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June 19, 2013

www.gfb.org

Vol. 31 No. 25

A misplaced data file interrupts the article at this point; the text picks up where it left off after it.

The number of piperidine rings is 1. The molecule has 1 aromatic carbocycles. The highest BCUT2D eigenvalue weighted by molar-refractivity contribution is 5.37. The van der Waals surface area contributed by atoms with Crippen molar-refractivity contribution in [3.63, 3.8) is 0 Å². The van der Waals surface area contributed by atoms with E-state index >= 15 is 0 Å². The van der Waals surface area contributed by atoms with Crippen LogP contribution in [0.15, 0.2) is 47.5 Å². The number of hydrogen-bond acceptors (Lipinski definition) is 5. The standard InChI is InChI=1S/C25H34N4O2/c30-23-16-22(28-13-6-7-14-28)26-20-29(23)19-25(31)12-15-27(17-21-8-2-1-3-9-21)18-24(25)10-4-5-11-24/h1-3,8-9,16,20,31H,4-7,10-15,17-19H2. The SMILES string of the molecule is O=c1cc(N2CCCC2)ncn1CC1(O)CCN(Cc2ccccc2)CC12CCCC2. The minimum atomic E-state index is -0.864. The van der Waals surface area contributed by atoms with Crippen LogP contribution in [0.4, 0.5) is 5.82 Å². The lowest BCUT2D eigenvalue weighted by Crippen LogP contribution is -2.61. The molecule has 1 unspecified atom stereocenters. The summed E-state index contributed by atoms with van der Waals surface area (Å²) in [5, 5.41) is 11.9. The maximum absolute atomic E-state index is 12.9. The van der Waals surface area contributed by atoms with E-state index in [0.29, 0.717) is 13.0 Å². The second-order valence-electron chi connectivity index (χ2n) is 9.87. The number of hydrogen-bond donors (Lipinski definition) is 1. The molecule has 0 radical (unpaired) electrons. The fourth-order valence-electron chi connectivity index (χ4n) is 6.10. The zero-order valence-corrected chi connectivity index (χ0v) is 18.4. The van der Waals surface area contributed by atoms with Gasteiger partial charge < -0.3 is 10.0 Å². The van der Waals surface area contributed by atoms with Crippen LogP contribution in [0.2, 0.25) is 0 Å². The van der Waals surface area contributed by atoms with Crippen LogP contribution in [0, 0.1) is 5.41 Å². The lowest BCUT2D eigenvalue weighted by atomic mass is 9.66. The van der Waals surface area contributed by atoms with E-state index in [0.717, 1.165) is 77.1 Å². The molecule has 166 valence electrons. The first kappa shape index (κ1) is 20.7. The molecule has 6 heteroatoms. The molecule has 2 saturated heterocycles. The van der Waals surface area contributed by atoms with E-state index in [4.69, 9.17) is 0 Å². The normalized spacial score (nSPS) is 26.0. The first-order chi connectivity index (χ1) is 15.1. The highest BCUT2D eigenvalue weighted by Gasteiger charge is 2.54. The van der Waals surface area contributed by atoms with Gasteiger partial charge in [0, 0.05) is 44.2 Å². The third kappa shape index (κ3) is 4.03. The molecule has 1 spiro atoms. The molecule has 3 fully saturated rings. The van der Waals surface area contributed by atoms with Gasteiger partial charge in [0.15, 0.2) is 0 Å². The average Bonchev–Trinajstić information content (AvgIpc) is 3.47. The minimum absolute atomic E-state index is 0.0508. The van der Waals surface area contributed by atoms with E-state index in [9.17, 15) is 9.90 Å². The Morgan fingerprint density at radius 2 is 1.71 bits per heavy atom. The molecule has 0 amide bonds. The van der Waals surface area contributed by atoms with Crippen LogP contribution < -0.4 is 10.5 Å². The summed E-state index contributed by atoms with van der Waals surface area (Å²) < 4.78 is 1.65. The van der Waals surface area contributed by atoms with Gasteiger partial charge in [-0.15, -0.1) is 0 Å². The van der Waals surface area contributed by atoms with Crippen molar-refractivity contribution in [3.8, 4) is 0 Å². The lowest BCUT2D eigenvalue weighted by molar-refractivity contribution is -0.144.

FARM BUREAU URGES PASSAGE OF IMMIGRATION REFORM As the Senate considers more than 150 amendments to the comprehensive immigration reform bill, Georgia Farm Bureau has joined a group of 24 regional and state ag stakeholder organizations in urging Sens. Saxby Chambliss and Johnny Isakson to support the bill. While the House has a bill setting up an agricultural guest worker program, the bill before the Senate, the Border Security, Economic Opportunity and Immigration Modernization Act (S. 744), appears the best chance to move toward meaningful reform for the first time in more than two decades. “We’ve maintained our policy stand that it’s a federal issue and not a state issue, and now we have an environment where policy makers want to talk about immigration reform. We need that bill to pass the Senate to be able to continue that discussion,” GFB President Zippy Duvall said during a June 14 visit with county Farm Bureau leaders in South Georgia. Without the passage of S. 744, farmers’ struggles to access migrant laborers could continue for several years with the continuation of the current system. In the ag organizations’ June 7 letter to Chambliss and Isakson, the groups emphasized that point. “We believe it is vital to move this legislation through the Senate to keep the immigration reform process alive,” the letter said. “The important thing at this point is for legislation to emerge from both chambers that can be reconciled in conference to ensure a workable, flexible and market-based solution to address our labor needs.” Duvall was invited to write a guest editorial that was published in the Atlanta JournalConstitution on June 13. In it, he outlined the difficulties farmers face in acquiring adequate labor, from the physical nature of the work to the burdensome requirements of the H-2A program. “If the Senate fails to act, the American people will keep the same flawed immigration policy we have right now,” Duvall wrote. “Nobody will be happy with that.” While S. 744 tackles issues related to border security, it also addresses farm labor, setting up a “blue card” program that allows experienced agricultural workers the opportunity to obtain legal immigration status. In a related development on the House agricultural guest worker bill (H.R. 1773), American Farm Bureau President Bob Stallman wrote to House Judiciary Committee Chairman Bob Goodlatte (R-Va.) on June 17 voicing Farm Bureau’s unequivocal support for passage of the bill. The committee was scheduled to mark up the guest worker bill, as well as the SAFE Act, a bill to modify the interior enforcement of U.S. immigration laws.